swine flu viruses (one NA and one Asian), an
    avian flu virus and influenza A.
  • The 2009 version is called pandemic H1N1/09 virus.

13
(No Transcript)
14
How is it transmitted?
  • A NEW TERM
  • basic reproduction number is the expected number
    of healthy, non-immune people that an infected
    individual will transmit to
  • This number is 1.75 for the H1N1 virus (this is
    quite high)
  • It has also been seen that humans have
    transmitted the virus to pigs, turkeys, ferrets
    and household cats.

15
When did it become a problem? FYI (no need to
write this ?)
  • On June 11th 2009, the World Health Organization
    (WHO) declared the H1N1 virus a pandemic.
  • On October 25, 2009 U.S. President Barack Obama
    officially declared H1N1 a national emergency in
    the United States.
  • On November 8, 2009 WHO stated that "206
    countries and overseas territories/communities
    have officially reported over 503,536 laboratory
    confirmed cases of the influenza pandemic H1N1
    infection, including 6,250 deaths."

16
When did it become a problem?
  • It was first detected in Veracruz, Mexico in
    March 2009, where it had already been an epidemic
    for months!
  • Although the Mexican government shut down the
    majority of medical clinics in the country to try
    to prevent the spread of swine flu, it crossed
    the Mexican border and became global.

17
What was the Public Health Agency of Canadas
Response?
  • On May 6th 2009, PHAC announced it had mapped out
    the genetic code of the H1N1 virus.
  • This has allowed for the production of the H1N1
    vaccine, which has since been administered in 16
    countries.

18
H1N1 Update from PHAC
  • On August 10, the WHO (World Health Organization)
    declared that HINI was in the post-pandemic
    stage
  • Epidemiologist found that H1N1 was circulating at
    lower levels behaving like seasonal influenza
  • It continues to circulate in Canada at low levels

19
Who is at risk for contracting flu?
  • Essentially everyone is at risk for getting Flu
  • Individuals who are at higher risk for
    complications while infected with flu virus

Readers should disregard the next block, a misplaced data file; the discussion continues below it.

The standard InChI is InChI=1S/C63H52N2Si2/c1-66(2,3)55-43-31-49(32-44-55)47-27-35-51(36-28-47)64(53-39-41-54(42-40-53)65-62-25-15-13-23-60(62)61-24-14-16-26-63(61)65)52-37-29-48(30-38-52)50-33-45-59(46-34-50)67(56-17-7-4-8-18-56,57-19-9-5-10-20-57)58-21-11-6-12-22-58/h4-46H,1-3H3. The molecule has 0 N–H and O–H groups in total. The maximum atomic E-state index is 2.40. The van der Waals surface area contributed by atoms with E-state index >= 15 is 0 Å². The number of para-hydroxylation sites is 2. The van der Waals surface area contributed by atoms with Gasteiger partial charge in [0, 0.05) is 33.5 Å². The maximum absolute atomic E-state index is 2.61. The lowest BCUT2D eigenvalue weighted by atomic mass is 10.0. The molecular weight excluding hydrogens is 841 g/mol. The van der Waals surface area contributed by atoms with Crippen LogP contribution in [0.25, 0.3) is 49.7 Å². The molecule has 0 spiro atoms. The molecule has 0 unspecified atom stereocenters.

include
  • Adults over 65
  • Infants and young children
  • People with chronic conditions (e.g diabetes,
    cancer)

20
Why should we be concerned?
  • All flu viruses mutate quickly, which can result
    in new strains that humans lack immunity to (e.g.
    H1N1)
  • People from every age bracket have died from the
    H1N1 virus.
  • It is difficult to predict the characteristics
    of future strains of flu virus

21
How do we prevent ourselves from getting Flu?
  • From PHAC
  • Get flu shots
  • Good hand hygiene is the best way to prevent the
    spread of all flu viruses.
  • Keep an alcohol-based hand sanitizer (gel or
    wipes) handy at work, home and in your car. It
    needs to be at least 60 alcohol to be effective.
  • Use your cough corner ? Cough into your upper
    sleeve if you don't have a tissue.
  • Avoid large crowds of people where viruses can
    spread easily. Stay home when you are sick.    
  • Keep common surfaces and items clean and
    disinfected.

22
Reactionary treatmentfor the flu
  • Usually rest, drink lots of fluids to avoid
    dehydration, stay nourished (eat what you can)
  • If you are in a high-risk group or have developed
    a severe case of swine flu, you may be prescribed
    anti-viral drugs like Tamiflu or Relenza.
  • These are not prescribed to everyone who
    contracts H1N1 flu in order to prevent drug
    resistant strains of the virus from emerging.